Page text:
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States with Highest Tax Burden but Lowest Benefits


[The Department of Data, in its first anniversary celebrations, presents new data sourced from its brilliant and sometimes slightly unhinged readers. Over the past year, they have received nearly 2,000 legitimate column ideas and engaged with hundreds more through callouts and follow-ups. The Department has been awestruck by the collective genius of its readers.

Analyzing the data, it was found that a significant number of readers preferred to be addressed as “Dr.,” which is seven times higher than the rate of doctorates in the adult population. The District of Columbia emerged as the top source of submissions, followed by the Seattle area. However, submissions were received from every state in the nation, territories, and even from American nomads living in recreational vehicles.

The submissions were diverse and creative, ranging from a dissertation-scale rumination on maglev trains to a simple inquiry about divorced individuals aged 65+. One burning question among readers was which states contribute the most to the federal budget in taxes and which receive the most benefits. To answer this, the Department reached out to the Rockefeller Institute of Government, which has been studying this topic since the late Senator Daniel Patrick Moynihan addressed it in the 1970s.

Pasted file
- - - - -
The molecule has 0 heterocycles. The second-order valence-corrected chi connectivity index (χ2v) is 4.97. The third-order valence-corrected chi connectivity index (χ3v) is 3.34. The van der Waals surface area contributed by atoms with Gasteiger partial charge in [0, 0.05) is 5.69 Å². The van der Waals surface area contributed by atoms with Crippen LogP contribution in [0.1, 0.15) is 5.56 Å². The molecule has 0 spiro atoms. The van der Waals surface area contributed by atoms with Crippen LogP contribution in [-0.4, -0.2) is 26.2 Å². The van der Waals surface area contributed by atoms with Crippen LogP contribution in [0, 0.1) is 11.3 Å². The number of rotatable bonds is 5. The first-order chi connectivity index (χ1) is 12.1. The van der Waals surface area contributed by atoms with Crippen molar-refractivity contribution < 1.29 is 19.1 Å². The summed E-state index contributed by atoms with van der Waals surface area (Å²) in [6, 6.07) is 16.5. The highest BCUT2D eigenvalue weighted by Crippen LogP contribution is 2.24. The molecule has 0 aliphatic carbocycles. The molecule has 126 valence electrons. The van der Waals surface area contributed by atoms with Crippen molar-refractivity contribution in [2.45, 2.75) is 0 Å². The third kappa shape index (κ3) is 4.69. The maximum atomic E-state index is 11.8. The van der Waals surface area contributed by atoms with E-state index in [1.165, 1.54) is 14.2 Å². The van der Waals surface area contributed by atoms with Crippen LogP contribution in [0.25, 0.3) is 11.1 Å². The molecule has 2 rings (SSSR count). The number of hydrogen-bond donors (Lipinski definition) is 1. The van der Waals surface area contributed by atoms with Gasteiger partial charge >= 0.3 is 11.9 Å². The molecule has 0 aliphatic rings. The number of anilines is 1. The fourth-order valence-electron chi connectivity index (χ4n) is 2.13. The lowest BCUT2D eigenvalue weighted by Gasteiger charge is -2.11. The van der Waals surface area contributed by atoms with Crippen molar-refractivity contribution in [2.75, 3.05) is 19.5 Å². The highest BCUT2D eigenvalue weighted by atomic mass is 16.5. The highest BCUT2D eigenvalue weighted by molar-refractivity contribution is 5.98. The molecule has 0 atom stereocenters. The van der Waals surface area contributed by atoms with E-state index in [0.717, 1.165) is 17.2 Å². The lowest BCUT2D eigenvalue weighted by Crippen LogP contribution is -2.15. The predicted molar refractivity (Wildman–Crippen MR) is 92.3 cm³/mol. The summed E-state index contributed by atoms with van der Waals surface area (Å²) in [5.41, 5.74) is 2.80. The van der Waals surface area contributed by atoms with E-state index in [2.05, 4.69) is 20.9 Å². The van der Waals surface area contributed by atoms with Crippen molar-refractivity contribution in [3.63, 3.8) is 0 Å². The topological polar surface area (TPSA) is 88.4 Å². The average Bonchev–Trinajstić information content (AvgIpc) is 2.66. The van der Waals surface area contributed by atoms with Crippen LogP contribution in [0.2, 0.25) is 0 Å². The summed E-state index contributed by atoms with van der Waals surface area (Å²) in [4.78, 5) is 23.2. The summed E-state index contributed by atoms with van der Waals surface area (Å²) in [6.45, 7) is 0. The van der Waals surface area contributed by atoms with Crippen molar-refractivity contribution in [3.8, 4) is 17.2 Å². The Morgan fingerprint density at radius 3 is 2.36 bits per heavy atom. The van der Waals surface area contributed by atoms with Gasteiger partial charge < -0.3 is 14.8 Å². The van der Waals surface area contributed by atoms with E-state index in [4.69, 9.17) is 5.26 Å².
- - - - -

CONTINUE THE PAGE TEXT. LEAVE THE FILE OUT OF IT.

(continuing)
The institute has a comprehensive data collection process, gathering information on various federal programs and benefits allocated to each state. The data shows that the amount a state contributes to the federal government is strongly correlated with its income level and factors related to income. There is also a clear partisan divide, with states that voted for President Biden contributing more than states that voted for former President Donald Trump.

On the expenditures side, federal benefits distribution does not solely depend on income or population. The majority of federal grants go to places needing Medicaid funding or infrastructure development. Federal contracts are awarded to states with more federal contractors, such as Virginia, while federal wages are distributed to states with larger federal workforces.

Interestingly, Virginia emerges as the state receiving the largest per capita share of federal funding, followed by Alaska and Maryland. Factors such as working-age adults with disabilities, lower education rates, higher poverty rates, and employment in certain industries play a role in determining a state’s federal benefits.

When examining the return on investment, the political divide becomes apparent again. States that received the most money back per dollar they paid into the system tended to vote for Trump, while states that received the least money back mostly voted for Biden.

Overall, the data provides valuable insights into the relationship between states and the federal government in terms of taxes and benefits. The Department of Data will continue to explore these findings and address the burning questions of its readers.


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